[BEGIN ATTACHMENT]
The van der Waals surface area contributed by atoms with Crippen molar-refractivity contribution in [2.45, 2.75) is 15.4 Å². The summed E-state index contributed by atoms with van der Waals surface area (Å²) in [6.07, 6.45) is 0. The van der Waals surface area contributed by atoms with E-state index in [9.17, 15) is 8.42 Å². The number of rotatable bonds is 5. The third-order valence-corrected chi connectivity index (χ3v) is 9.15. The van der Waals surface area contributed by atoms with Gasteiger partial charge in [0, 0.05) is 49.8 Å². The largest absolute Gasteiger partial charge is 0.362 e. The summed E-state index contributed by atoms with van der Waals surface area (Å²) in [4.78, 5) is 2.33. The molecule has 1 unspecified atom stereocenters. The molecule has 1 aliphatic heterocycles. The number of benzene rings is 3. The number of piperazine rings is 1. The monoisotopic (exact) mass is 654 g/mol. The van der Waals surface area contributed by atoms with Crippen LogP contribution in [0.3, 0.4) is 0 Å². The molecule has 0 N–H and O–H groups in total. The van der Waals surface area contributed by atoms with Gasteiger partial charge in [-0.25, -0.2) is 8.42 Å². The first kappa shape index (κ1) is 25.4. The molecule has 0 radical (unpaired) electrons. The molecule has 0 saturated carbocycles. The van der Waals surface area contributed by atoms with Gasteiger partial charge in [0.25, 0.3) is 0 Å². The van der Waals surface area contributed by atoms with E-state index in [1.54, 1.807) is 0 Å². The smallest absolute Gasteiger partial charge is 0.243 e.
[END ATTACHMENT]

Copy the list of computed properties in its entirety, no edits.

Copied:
The van der Waals surface area contributed by atoms with Crippen molar-refractivity contribution in [2.45, 2.75) is 15.4 Å². The summed E-state index contributed by atoms with van der Waals surface area (Å²) in [6.07, 6.45) is 0. The van der Waals surface area contributed by atoms with E-state index in [9.17, 15) is 8.42 Å². The number of rotatable bonds is 5. The third-order valence-corrected chi connectivity index (χ3v) is 9.15. The van der Waals surface area contributed by atoms with Gasteiger partial charge in [0, 0.05) is 49.8 Å². The largest absolute Gasteiger partial charge is 0.362 e. The summed E-state index contributed by atoms with van der Waals surface area (Å²) in [4.78, 5) is 2.33. The molecule has 1 unspecified atom stereocenters. The molecule has 1 aliphatic heterocycles. The number of benzene rings is 3. The number of piperazine rings is 1. The monoisotopic (exact) mass is 654 g/mol. The van der Waals surface area contributed by atoms with Crippen LogP contribution in [0.3, 0.4) is 0 Å². The molecule has 0 N–H and O–H groups in total. The van der Waals surface area contributed by atoms with Gasteiger partial charge in [-0.25, -0.2) is 8.42 Å². The first kappa shape index (κ1) is 25.4. The molecule has 0 radical (unpaired) electrons. The molecule has 0 saturated carbocycles. The van der Waals surface area contributed by atoms with Gasteiger partial charge in [0.25, 0.3) is 0 Å². The van der Waals surface area contributed by atoms with E-state index in [1.54, 1.807) is 0 Å². The smallest absolute Gasteiger partial charge is 0.243 e.